|KIT:||Heller 1/50 Stampe SV 4C|
|PRICE:||$5.00 at a swap meet|
|REVIEWER:||Scott Van Aken|
The SV4 first flew on 17th May 1933, with Jean Stampe at the controls. The company manufactured six SV4 trainers for use in its flying school. Production ceased in 1935 after the death of his son Leon Stampe, but two more SV4s were manufactured in 1937 having been redesigned by Demidoff with two extra ailerons, and with a changed tail section.
Two more SV4s, OO-ATC and OO-ATD, were built in 1939 to enter a competition to find a new trainer for the Belgian Air Force. This time Demidoff once more redesigned the tailplane and swept both wings back. OO-ATD won the competition and was sold to Baron Thierry d'Huart. On 4th July 1941 this aircraft was flown to England from the grounds of Chateau Ter-Block when occupied by German Forces, by two Belgian Air Force pilots, Michael Donnet and Leon Divoy.
In1939 the Belgian Government ordered 300 SV4s, and production was set up in Antwerp and at the Farman company in France under license. The Antwerp factory had completed production of the first batch of 30, just three days after the Germans invaded Belgium on 10th May 1940. France had also ordered 600 machines, 10 of which were also completed at the Antwerp factory, with the Renault 4PEI engine. The only SV4 which survived World War 2 was OO-ATD.
Postwar, Belgium and France were in need of trainers to recreate their Air Forces, and the SV4 was a logical choice considering the lack of available alloys. The state run SNCAN manufactured 701 SV4s, nearly all having the Renault 4P engine, between 1945 and 1949.
In 1947, a contract for a further 150 aircraft was given to the Algerian Atelier Industriel de L'air, and were serial numbered 1001 to 1150. These aircraft are said to be of superior quality having been made from better alloys and high grade spruce and ash, as opposed to SNCAN where Jean Stampe was known to be unhappy with production quality.
In 1947 Jean Stampe met up again with Alfred Renard who had been with the company until 1930. Together they set up the Stampe and Renard Company in Antwerp and produced 65 SV4b aircraft with the Gipsy Major 10 engine, for the Belgian Air Force.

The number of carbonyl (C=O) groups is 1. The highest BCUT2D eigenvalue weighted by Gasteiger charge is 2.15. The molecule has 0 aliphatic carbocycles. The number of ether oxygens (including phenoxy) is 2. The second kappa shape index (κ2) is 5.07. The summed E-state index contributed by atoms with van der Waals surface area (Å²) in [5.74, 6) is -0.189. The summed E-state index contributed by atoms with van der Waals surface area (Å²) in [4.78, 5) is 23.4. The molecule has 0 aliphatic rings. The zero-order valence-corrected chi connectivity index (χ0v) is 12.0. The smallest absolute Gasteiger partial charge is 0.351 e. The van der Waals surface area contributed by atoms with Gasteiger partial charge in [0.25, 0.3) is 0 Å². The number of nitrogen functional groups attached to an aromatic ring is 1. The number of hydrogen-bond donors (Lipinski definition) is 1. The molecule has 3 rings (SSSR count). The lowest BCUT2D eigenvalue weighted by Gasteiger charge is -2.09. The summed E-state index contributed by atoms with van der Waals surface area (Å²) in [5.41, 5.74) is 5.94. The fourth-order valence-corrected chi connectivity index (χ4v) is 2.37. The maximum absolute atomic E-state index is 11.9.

France created the Societe de la Formation Aeronautique with 500 Stampes spread amongst aero clubs and National Flying Centres. The SV4 was the mainstay of aerobatic competitions until the 1960s, when the performance of Pitts Specials and other aircraft left the Stampe SV4 behind.
The Stampe SV4 has been used in a number of movies over the years to represent WWI or early 20's aircraft. Probably the most famous is the one modified with a rear gunner's position as used in the third Indiana Jones movie.
I love these old Heller kits, especially when I can get an original issue version as the moldings are so clean. The only concerns I found in all that red plastic was that there are ejector pin marks on the inside of the cockpit doors. However, since there really is no sidewall detail in there, it is perhaps a good idea to keep those in the closed position. It is a pretty simple plane with seats, sticks and instrument panels for the interior along with three bulkheads, two of which will be used to attach the seats. The interior is either aluminum or wood, if I read the instructions properly. The outer surfaces of the fuselage and wings are in a rather complex 'fabric' pattern. It seems a bit overdone to me, but a coat of paint will soften things considerably.
No options and a somewhat complex looking main gear assembly. Individual exhaust stacks that you may want to replace with tubing. Two somewhat thick windscreens are also included.
Instructions are the old type with one side showing an exploded view of the kit with painting information (in this case, red with white rudder/elevator stripes). This side is in French. On the other side are English and German construction steps. A rigging diagram is provided. The only decals are registration for the rudder and a set of stripes running diagonally on the fuselage as shown on the box art. I'm sure some hunting will come up with something more interesting. This old kit includes a rather large tube of dried up glue as was the norm back then.
If you like civil types and are not squeamish about the raised detail and 1/50 scale, this is one you should seek out. I'm sure it can be made into a superb model with a bit of additional work inside with some plastic tubing to represent the framework.
Once again, you can thank me for providing this one for you.
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